Al Pacino’s 10 Greatest Over-Acting Moments

Surrounded by a plethora of acting talent, including Robert De Niro, Marlon Brando, and Leonardo DiCaprio, Alfredo James Pacino was destined to become one of the 20 century's most recognized actors for his unique vibes. Pacino's gruff, abrasive, and all-around dramatic performances in movies like Martin Scorsese, Francis Ford Coppola, Quentin Tarantino, etc... made him a remarkable icon of Hollywood.
One of the things that made Al Pacino stand out is his overacting. Although overacting is considered something that should be avoided as it distracts the audience, it sometimes packs quite a punch for the overall goal of the film. That’s right for Pacino, as he has done overacting many times and left a huge impression on viewers.
Can’t believe that? Today, take a look at these 10 times Al Pacino floated our boat with his overacting. In the end, you will hand down admire this acting genius. Check them out now.

#1 “I’m a fan of man!” – The Devil’s Advocate

 Al PacinoSource: Reddit

In the 1997 film The Devil's Advocate, Al Pacino played The brilliantly named John Milton, a law firm CEO who is actually the Devil in disguise. He is hellbent (get it?) on corrupting Keanu Reeves' ambitious young lawyer, Kevin Lomax.
When Milton's actual nature is revealed in the concluding moments, he goes on a scathing tirade against God ("He's a tight-a**, he's a sadist! He's an absentee landlord!"), then exclaims, "I'm a fan of him!" with increasingly rising volume. Being a humanist, I... Kevin, who in their right mind could possibly say that I didn't own the entire 20th century? Everything, Kevin! all of it! Mine!”

#2 “You are an idiot, but you’re my idiot” – House of Gucci

Al PacinoSource: Twitter

Ridley Scott's fact-based 2021 drama House of Gucci demonstrated that Al Pacino, even as an octogenarian, can still achieve heights that performers half his age cannot. Pacino confronts a unique hurdle in portraying fashion empire patriarch Aldo Gucci, as most of his co-stars except for Adam Driver) seem determined to give the most theatrical, hyper-stereotypical interpretations of Italians ever placed in the film.
Lady Gaga shines as Patrizia Reggiani, but she pales in comparison to Jared Leto as Paolo Gucci, who dons elaborate prosthetics and goes so over the top that Al Pacino appears comparatively meek. Nonetheless, Leto's excess brings out Pacino's comparable tendencies, particularly in a late scene in which an outraged Aldo embraces his son, in what could almost be a re-enactment of the identical embrace between Pacino's Michael and John Cazale's Fredo in The Godfather Part II.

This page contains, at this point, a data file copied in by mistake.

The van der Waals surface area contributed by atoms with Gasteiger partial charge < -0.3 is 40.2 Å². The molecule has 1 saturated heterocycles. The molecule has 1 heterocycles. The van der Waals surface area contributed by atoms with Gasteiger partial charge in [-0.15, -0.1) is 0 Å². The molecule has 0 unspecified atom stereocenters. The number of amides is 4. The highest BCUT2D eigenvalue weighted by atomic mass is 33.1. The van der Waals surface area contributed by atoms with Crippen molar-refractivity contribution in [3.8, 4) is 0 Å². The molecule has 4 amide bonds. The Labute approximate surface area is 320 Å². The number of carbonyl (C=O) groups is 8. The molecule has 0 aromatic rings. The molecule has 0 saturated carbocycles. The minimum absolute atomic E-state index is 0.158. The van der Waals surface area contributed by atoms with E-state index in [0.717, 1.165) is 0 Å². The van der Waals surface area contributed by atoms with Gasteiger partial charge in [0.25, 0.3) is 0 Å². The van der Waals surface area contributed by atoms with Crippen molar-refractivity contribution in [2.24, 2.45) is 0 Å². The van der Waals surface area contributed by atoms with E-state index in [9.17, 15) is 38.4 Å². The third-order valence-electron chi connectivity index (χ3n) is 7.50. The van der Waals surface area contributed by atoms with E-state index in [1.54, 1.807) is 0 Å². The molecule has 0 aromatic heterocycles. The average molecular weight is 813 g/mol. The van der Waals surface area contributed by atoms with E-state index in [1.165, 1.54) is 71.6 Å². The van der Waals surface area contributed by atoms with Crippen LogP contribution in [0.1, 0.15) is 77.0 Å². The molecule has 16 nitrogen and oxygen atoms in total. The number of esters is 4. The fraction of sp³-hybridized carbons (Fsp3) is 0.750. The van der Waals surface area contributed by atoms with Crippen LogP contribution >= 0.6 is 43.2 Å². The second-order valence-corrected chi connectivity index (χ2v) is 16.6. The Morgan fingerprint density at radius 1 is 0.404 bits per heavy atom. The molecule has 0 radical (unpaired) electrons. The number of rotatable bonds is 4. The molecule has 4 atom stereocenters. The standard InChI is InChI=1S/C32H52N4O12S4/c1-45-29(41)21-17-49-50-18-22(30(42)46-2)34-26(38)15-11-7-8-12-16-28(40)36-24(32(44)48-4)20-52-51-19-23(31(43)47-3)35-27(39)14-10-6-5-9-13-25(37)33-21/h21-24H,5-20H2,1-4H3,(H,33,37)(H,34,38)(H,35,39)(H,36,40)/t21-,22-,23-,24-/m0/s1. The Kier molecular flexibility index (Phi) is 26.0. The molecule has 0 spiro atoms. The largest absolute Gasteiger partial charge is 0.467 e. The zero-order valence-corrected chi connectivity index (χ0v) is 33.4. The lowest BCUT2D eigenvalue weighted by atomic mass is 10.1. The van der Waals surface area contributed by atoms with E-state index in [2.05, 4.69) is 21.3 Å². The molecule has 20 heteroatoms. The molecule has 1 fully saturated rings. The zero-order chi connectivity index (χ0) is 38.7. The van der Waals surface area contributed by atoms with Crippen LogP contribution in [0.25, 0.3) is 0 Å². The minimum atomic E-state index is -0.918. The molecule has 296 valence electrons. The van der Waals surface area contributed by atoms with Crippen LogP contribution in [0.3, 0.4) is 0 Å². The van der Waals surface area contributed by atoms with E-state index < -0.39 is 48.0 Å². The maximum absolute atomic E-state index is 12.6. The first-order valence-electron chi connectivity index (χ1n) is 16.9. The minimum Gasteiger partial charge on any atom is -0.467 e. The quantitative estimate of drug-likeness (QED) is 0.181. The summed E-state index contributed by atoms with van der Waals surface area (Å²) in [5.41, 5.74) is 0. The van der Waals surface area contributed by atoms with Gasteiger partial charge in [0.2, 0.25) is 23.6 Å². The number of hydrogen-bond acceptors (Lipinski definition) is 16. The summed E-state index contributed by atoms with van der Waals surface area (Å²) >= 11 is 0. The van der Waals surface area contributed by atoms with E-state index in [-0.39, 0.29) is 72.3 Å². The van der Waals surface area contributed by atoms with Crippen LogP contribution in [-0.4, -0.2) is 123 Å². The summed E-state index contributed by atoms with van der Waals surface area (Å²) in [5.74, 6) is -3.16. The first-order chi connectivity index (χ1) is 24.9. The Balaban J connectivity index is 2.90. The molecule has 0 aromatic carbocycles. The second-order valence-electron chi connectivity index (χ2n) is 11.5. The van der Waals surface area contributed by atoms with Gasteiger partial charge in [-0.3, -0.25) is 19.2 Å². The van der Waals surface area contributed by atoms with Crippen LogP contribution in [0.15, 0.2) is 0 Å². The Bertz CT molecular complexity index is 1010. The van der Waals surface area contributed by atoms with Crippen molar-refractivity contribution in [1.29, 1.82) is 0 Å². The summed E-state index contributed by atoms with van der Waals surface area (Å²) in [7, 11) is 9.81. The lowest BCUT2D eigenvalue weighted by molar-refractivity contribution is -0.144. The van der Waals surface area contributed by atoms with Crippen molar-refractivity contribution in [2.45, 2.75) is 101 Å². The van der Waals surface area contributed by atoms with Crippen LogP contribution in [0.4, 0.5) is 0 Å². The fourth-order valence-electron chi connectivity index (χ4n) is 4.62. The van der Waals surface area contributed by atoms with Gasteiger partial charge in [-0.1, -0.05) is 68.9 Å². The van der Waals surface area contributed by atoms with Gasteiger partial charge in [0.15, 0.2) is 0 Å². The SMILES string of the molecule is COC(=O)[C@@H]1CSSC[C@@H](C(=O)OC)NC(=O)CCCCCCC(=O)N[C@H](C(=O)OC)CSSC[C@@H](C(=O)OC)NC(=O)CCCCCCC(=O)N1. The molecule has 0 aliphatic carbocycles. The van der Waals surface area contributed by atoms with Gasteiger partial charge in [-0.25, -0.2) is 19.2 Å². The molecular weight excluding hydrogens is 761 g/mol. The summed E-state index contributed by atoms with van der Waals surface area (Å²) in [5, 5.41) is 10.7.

#3 “Just when I thought I was out, they pulled me back in!” – The Godfather Part III

Al PacinoSource: Twitter

In The Godfather and The Godfather Part II, Pacino's Michael Corleone may have mostly been a soft-spoken, straight-talking persona, but by The Godfather, Part III in the 1990s, both the character and the actor were a little older and a little more prepared to let loose with their emotions. The scene where Corleone has a stroke during a personal crisis is where Pacino most famously illustrated this.
Corleone hisses the most famous line from the movie in a fit of rage: "Just when I thought I was out, they brought me back in!" The family's elderly head collapses under the weight of it all and screams irrationally, "Just when I thought I was out, they brought me back in!" The family's elderly head collapses under the weight of it all and screams irrationally, "Altobello, you deceitful old f***!" Then, while his sister Connie (Talia Shire), nephew Vincent (Andy Garcia), and friend Al Neri (Richard Bright) attempt to assist him, Michael cries out "Fredo! Fredo!"

#4 “She’s got a great a**!” – Heat

Al PacinoSource:

One of Al Pacino's best films is the 1995 crime drama Heat, which is famous for being the first time he acted opposite the equally renowned Robert De Niro. The picture, which was written and directed by Michael Mann, also has one of Al Pacino's most shockingly exaggerated performances as the tense LAPD robbery murder investigator Vincent Hanna, who is fixated on apprehending De Niro's career criminal Neil McCauley.
Hanna has plenty of outrageous moments (early on, he yells at an informant, "Gimme all you got!" and "Don't waste my motherf***in’ time!"), but his most memorable outburst occurs when questioning Alan Marciano, played by Hank Azaria, who has been having an affair with Charlene Shiherlis, played by Ashley Judd. Hanna exclaims, "She's got a GREAT A**! And you've climbed all the way to the top!

#5 “Free at last!” – Carlito’s Way

just when i thought i was out gif, Scent of a WomanSource: Eighties Kids